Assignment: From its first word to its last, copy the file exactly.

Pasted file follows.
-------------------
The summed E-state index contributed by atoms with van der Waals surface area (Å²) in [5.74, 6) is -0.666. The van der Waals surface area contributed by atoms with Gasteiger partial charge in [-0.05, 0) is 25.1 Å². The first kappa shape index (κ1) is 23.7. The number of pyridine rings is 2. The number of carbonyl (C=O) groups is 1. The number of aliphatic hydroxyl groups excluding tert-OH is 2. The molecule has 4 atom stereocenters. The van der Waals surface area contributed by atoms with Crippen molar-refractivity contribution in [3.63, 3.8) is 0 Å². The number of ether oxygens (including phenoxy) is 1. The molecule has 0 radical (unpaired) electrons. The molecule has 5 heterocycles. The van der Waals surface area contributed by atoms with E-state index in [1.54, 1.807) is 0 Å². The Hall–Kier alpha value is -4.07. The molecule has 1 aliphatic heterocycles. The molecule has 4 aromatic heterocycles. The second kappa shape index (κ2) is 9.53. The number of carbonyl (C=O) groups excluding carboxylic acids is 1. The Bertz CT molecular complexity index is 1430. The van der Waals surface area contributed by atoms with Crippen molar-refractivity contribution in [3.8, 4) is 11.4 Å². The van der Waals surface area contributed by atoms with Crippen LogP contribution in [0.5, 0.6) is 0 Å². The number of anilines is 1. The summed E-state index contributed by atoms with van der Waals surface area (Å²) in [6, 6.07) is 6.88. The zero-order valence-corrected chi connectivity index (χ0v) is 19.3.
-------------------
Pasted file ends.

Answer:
The summed E-state index contributed by atoms with van der Waals surface area (Å²) in [5.74, 6) is -0.666. The van der Waals surface area contributed by atoms with Gasteiger partial charge in [-0.05, 0) is 25.1 Å². The first kappa shape index (κ1) is 23.7. The number of pyridine rings is 2. The number of carbonyl (C=O) groups is 1. The number of aliphatic hydroxyl groups excluding tert-OH is 2. The molecule has 4 atom stereocenters. The van der Waals surface area contributed by atoms with Crippen molar-refractivity contribution in [3.63, 3.8) is 0 Å². The number of ether oxygens (including phenoxy) is 1. The molecule has 0 radical (unpaired) electrons. The molecule has 5 heterocycles. The van der Waals surface area contributed by atoms with E-state index in [1.54, 1.807) is 0 Å². The Hall–Kier alpha value is -4.07. The molecule has 1 aliphatic heterocycles. The molecule has 4 aromatic heterocycles. The second kappa shape index (κ2) is 9.53. The number of carbonyl (C=O) groups excluding carboxylic acids is 1. The Bertz CT molecular complexity index is 1430. The van der Waals surface area contributed by atoms with Crippen molar-refractivity contribution in [3.8, 4) is 11.4 Å². The van der Waals surface area contributed by atoms with Crippen LogP contribution in [0.5, 0.6) is 0 Å². The number of anilines is 1. The summed E-state index contributed by atoms with van der Waals surface area (Å²) in [6, 6.07) is 6.88. The zero-order valence-corrected chi connectivity index (χ0v) is 19.3.